Vietnam Travel Advice from Dana Sachs, Author of If You Lived Here
Interview by Allison Martin
Author and scholar Dana Sachs discusses how adoption is viewed in Vietnam, with advice for Vietnam travel.
How has Vietnam changed since your earlier book, Dream Street? What remains the same?
The obvious changes are economic. You see more motorbikes, more commerce, more expensive clothes. When I first visited Vietnam in 1990, there were almost no places for a foreigner to eat. The few restaurants that existed were very simple and cheap. Now, you see restaurants all over the place in the cities, and--most interestingly, to me--the clientele is often predominately Vietnamese (not just wealthy foreigners), which means that there's a growing middle class.
The subtler changes I notice often have to do with people's time. People are much busier than they used to be, often juggling several jobs at the same time. Andrew Lam, a Vietnamese-American journalist, has pointed out that Vietnamese have adopted the American word "stress" into their vocabulary. I think that's fascinating.
How do Vietnamese people view adoption?
That's a hard question to answer because I don't feel I can speak for all Vietnamese and I haven't done any kind of organized study on the subject. I can say a few things based on what I've seen there, though. Domestic adoption is still very limited in Vietnam and international adoption is something that people don't seem to know much about. When I've spoken to Vietnamese people about international adoption, they've often told me that they think the children are "lucky" because they will be going to live in wealthy countries overseas. They have a very practical attitude that, I think, reflects the fact that Vietnam is still a poor country and that orphans don't have much of a chance there. I wonder if people will continue to feel that way as the country becomes more developed, or if they'll start to see other options that they think are better for those kids. It's hard to know.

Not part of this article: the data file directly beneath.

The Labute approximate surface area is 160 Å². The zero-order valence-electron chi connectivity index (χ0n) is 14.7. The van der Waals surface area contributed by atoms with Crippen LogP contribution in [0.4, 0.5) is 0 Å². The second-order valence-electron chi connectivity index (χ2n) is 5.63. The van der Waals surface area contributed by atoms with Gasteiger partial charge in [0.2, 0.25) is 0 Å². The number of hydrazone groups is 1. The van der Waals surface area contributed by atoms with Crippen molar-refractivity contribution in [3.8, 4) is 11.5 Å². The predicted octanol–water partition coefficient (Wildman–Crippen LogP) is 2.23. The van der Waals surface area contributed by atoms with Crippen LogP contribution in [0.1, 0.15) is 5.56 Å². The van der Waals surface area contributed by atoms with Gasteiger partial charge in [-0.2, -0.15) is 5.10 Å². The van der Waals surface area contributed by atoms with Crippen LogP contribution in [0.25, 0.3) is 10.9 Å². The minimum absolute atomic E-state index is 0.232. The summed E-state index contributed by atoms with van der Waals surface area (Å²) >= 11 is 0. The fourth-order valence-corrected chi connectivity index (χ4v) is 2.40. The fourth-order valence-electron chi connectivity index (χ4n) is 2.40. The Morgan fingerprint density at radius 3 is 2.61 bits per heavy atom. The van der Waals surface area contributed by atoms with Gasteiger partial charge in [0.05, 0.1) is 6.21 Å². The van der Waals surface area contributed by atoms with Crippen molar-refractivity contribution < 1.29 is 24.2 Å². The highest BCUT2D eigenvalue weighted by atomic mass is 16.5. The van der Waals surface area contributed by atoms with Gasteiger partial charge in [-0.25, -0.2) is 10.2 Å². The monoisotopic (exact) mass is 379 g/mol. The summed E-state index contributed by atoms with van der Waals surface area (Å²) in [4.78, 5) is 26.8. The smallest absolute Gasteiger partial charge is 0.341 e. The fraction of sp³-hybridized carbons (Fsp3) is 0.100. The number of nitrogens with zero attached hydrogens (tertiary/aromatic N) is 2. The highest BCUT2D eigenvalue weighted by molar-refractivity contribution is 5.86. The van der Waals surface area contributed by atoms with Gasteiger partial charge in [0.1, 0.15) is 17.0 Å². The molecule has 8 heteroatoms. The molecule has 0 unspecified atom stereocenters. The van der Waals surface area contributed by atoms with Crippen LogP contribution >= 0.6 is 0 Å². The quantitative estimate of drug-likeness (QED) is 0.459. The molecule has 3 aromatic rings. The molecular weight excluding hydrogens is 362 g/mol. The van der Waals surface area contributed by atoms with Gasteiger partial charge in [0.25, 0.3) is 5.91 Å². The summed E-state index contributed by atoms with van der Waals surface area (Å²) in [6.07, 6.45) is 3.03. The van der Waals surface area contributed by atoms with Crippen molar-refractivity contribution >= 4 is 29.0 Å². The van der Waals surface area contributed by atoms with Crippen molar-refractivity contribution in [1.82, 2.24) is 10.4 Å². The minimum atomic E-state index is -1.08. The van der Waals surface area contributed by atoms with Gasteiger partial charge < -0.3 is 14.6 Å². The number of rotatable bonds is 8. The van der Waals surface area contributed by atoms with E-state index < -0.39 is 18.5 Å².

What advice would you have for Americans (or other nationalities) traveling to Vietnam to adopt?
For the most part, I would offer the same advice that I'd offer anyone traveling to Vietnam. Don't worry too much. Wander. Allow yourself to get into conversations with local people, from whom you can learn a lot. Try different foods. For adoptive families, this trip might be the only link their child has to Vietnam for a long, long time, and at some point, I imagine, the child will ask questions about the place. It's wonderful when families have stories to tell about their visit there. Children love to look at photographs, scrapbooks, babybooks, and souvenirs. I would think that anything from the trip would be a treasured item.
What was the inspiration for your novel? What did you wish to achieve?
Many things inspired me, but one of the main things was my own desire to have a child. I began constructing the story in my head in 1996, when I was first trying to get pregnant. I'd been to a fortune teller in Vietnam a few years before. He had told me that my attempts to have a baby would be difficult, so I was already thinking of adoption as an option. As it turned out, I didn't have any serious problems getting pregnant or carrying a child (so much for the art of fortune telling!). Still, adoption remained an idea that intrigued me a lot and part of me would really love to do it. Fiction is a kind of fantasy fulfillment, so I got to indulge my own desire by writing Shelley's story.
My main goals were literary. I think that you have to concentrate on those goals first. There are great novels that focus on politics, or philosophy, or great goals of humanity, but I think that, first and foremost, those novels tell good stories and that's why we want to read them. If my novel helps to broaden people's understanding of adoption, or Vietnam, or the nature of friendship, then I'll be delighted. But my main goal was to tell a story that would interest people, and to introduce characters whose predicaments they would care about.